single compartment secretary 'a' with hair-line stroke to close at the head.
a horned effect at the head of some 'a' graphs.
the scribe's upper case 'A' with or without loop at the lower left.
'd' is generally consistently formed with upper loop and pointed extension to the lower lobe where the hair-line begins.
the first 'd' in this word.
final 'd' frequently has an extended flourish to finish.
the first 'd' is a more squashed version of the usual graph.
secretary 'g' with horizontal bar across the head. The tail in this example follows round in clockwise fashion.
the scribe frequently turns the tail of 'g' counter-clockwise to finish.
the tail of 'g' is extended to connect with the following graph.
upper case 'G' with added vertical line beginning above the head of the graph and descending to the centre.
'h' is slightly tilted with arched head-stroke which connects back to the shoulder of the graph.
in some examples, there is a slight foot at the base of the ascender and the tail from the limb turns counter-clockwise.
'h' is crossed in this example when following 'c'.
upper case 'H' at the beginning of a line. The head-stroke is open and arches over the following graph.
Usage: y rotid
modern 'r' used in all positions except where 'z'-shaped 'r' is selected. A curled approach-stroke in this example.
'r' in final position.
'z'-shaped 'r' is used frequently after most vowels and also after round-bodied graphs. The head is not always horned.
'r' in final position with flourish.
long 's' used initially and medially. The stalk is thick with finer hook at the head.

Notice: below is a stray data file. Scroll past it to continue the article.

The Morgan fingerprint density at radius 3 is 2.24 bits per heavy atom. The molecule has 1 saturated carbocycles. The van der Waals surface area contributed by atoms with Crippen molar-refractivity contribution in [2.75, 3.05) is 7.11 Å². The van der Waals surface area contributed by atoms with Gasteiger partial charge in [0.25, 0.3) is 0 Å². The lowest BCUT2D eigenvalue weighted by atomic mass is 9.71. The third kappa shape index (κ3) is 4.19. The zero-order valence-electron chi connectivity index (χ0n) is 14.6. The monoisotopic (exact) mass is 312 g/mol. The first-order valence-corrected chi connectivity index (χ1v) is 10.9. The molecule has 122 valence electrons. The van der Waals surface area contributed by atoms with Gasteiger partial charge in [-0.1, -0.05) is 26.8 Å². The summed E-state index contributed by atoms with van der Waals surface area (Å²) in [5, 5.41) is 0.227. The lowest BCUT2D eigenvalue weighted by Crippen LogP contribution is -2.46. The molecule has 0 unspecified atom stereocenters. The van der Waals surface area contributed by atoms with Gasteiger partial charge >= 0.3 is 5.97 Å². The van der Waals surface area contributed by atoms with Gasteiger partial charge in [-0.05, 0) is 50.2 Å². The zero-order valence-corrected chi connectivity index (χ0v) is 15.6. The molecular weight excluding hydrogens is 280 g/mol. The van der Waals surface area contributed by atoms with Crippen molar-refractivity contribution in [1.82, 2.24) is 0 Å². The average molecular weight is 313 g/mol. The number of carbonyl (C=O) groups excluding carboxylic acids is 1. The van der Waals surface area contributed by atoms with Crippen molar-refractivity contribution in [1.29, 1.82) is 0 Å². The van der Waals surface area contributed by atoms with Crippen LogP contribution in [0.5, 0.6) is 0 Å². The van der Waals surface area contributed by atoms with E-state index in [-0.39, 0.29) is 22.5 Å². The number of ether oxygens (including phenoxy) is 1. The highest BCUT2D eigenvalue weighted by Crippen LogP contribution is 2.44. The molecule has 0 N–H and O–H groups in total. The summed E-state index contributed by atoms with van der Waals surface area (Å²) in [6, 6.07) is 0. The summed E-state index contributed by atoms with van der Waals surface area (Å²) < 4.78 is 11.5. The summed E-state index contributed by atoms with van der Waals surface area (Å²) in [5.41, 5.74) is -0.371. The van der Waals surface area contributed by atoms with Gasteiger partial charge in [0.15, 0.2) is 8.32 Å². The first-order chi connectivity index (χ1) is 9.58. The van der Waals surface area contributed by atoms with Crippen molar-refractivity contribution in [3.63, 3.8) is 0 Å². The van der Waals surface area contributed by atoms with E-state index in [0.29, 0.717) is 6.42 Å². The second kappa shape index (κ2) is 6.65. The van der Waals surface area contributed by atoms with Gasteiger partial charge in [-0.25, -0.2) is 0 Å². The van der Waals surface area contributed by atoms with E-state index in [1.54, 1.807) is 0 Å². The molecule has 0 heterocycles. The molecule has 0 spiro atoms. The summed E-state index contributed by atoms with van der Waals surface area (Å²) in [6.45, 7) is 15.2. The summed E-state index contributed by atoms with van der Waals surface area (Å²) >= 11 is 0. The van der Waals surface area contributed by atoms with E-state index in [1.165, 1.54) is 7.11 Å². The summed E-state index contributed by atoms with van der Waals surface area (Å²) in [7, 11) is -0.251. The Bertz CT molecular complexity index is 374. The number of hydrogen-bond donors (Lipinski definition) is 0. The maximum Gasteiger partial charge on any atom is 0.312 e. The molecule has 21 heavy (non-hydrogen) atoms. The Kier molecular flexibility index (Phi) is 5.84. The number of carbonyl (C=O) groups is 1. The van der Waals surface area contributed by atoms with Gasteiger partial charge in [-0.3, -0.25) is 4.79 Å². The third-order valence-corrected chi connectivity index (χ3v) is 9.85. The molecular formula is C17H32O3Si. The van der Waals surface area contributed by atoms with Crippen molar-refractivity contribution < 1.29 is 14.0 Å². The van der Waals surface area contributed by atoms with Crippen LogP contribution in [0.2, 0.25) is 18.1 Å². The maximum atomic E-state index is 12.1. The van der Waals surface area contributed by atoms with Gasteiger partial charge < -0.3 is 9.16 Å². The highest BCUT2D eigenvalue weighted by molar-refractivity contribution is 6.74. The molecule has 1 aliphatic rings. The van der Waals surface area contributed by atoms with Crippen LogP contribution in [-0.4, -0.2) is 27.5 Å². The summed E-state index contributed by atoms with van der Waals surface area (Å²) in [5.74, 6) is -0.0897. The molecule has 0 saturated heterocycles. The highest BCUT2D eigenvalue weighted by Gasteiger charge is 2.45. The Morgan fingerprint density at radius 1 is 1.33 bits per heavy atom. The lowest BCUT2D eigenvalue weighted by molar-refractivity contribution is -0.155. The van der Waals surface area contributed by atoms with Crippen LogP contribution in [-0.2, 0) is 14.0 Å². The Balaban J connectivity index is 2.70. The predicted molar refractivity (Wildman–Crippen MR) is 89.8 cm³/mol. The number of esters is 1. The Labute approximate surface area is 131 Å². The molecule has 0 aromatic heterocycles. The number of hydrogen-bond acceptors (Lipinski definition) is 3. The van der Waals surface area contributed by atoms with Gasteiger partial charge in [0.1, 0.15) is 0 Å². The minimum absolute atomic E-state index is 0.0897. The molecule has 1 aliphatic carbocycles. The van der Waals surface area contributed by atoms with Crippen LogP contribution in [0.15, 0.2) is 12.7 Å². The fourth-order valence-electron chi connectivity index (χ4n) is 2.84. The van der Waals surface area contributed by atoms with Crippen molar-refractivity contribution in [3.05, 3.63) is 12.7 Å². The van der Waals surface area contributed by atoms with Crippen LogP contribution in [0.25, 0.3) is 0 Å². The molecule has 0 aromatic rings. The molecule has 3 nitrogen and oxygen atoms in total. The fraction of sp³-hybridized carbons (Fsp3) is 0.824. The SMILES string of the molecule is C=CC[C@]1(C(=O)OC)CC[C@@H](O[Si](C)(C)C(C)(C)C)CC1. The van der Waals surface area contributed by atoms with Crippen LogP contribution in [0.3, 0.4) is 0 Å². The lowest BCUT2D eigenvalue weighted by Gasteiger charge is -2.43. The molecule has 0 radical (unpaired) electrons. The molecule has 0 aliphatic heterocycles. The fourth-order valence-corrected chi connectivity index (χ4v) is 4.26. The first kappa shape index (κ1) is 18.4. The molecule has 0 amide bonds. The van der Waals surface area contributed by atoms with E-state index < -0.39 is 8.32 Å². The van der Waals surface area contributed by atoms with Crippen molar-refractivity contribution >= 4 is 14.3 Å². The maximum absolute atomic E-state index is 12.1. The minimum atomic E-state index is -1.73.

kidney-shaped 's' always used in final position.
the head-stroke connects into the following graph.
upper case 'S' at the beginning of a line.
the scribe has two forms of 'w', this cursive form and the version seen in the second example.
a 'w' formed from two separate 'v's, hence the name for this scribe as 'the double 'v' scribe'.
upper case 'W' at the beginning of the first line of verse.
the tail of 'y' may be short as here or longer as in the following examples.
'y' may also be dotted.
there is usually a small curled approach stroke to the left limb. Here, the tail of 'y' is taken up to connect with the next graph.
'Y' in initial position in the line. The upper case graph is no different from the lower case one.
|Thorn and Yogh|
the stem of thorn is usually curved and tapering with curled approach-stroke, The lobe is positioned in the middle of the stem.
abbreviation of 'that' with superscript 't' positioned in the v-shaped space formed between stem and lobe.
yogh used for 'gh'.
yogh used for the 'z' sound of the plural.
|Upper Case Letters|
upper case 'T' with dot decoration.
an angular shape for 'E' with hair-line connector at the head.
a curved and tapering stroke for 'I' with curled approach stroke and decorative red dots on the stem.